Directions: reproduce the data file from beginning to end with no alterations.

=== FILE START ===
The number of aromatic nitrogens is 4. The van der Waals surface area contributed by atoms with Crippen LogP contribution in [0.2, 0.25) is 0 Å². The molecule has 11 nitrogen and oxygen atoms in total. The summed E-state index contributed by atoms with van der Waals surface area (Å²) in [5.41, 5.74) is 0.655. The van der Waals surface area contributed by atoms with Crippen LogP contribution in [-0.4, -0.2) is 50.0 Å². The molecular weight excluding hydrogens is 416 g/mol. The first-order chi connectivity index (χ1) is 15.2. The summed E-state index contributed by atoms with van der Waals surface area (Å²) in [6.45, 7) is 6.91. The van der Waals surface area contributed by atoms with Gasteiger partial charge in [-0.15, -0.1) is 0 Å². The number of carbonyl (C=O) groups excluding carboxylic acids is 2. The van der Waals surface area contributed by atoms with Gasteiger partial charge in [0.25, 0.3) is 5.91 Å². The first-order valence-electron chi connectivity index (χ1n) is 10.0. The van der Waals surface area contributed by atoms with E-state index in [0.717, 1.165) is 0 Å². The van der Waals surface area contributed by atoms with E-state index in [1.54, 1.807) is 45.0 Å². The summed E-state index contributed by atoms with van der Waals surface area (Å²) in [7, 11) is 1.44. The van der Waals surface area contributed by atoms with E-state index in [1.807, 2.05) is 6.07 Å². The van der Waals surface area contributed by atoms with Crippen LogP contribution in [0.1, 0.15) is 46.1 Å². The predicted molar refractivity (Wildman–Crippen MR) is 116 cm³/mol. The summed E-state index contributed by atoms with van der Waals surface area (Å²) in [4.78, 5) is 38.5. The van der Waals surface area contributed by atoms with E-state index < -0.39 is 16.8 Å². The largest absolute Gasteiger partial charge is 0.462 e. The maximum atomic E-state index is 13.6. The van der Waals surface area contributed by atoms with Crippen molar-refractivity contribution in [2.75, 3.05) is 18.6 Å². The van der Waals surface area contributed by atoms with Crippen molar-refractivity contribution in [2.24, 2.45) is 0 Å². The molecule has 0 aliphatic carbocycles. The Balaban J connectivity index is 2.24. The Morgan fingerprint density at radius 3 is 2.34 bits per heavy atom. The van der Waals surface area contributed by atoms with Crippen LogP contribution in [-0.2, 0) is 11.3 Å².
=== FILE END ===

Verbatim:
The number of aromatic nitrogens is 4. The van der Waals surface area contributed by atoms with Crippen LogP contribution in [0.2, 0.25) is 0 Å². The molecule has 11 nitrogen and oxygen atoms in total. The summed E-state index contributed by atoms with van der Waals surface area (Å²) in [5.41, 5.74) is 0.655. The van der Waals surface area contributed by atoms with Crippen LogP contribution in [-0.4, -0.2) is 50.0 Å². The molecular weight excluding hydrogens is 416 g/mol. The first-order chi connectivity index (χ1) is 15.2. The summed E-state index contributed by atoms with van der Waals surface area (Å²) in [6.45, 7) is 6.91. The van der Waals surface area contributed by atoms with Gasteiger partial charge in [-0.15, -0.1) is 0 Å². The number of carbonyl (C=O) groups excluding carboxylic acids is 2. The van der Waals surface area contributed by atoms with Gasteiger partial charge in [0.25, 0.3) is 5.91 Å². The first-order valence-electron chi connectivity index (χ1n) is 10.0. The van der Waals surface area contributed by atoms with E-state index in [0.717, 1.165) is 0 Å². The van der Waals surface area contributed by atoms with E-state index in [1.54, 1.807) is 45.0 Å². The summed E-state index contributed by atoms with van der Waals surface area (Å²) in [7, 11) is 1.44. The van der Waals surface area contributed by atoms with E-state index in [1.807, 2.05) is 6.07 Å². The van der Waals surface area contributed by atoms with Crippen LogP contribution in [0.1, 0.15) is 46.1 Å². The predicted molar refractivity (Wildman–Crippen MR) is 116 cm³/mol. The summed E-state index contributed by atoms with van der Waals surface area (Å²) in [4.78, 5) is 38.5. The van der Waals surface area contributed by atoms with E-state index < -0.39 is 16.8 Å². The largest absolute Gasteiger partial charge is 0.462 e. The maximum atomic E-state index is 13.6. The van der Waals surface area contributed by atoms with Crippen molar-refractivity contribution in [2.75, 3.05) is 18.6 Å². The van der Waals surface area contributed by atoms with Crippen molar-refractivity contribution in [2.24, 2.45) is 0 Å². The molecule has 0 aliphatic carbocycles. The Balaban J connectivity index is 2.24. The Morgan fingerprint density at radius 3 is 2.34 bits per heavy atom. The van der Waals surface area contributed by atoms with Crippen LogP contribution in [-0.2, 0) is 11.3 Å².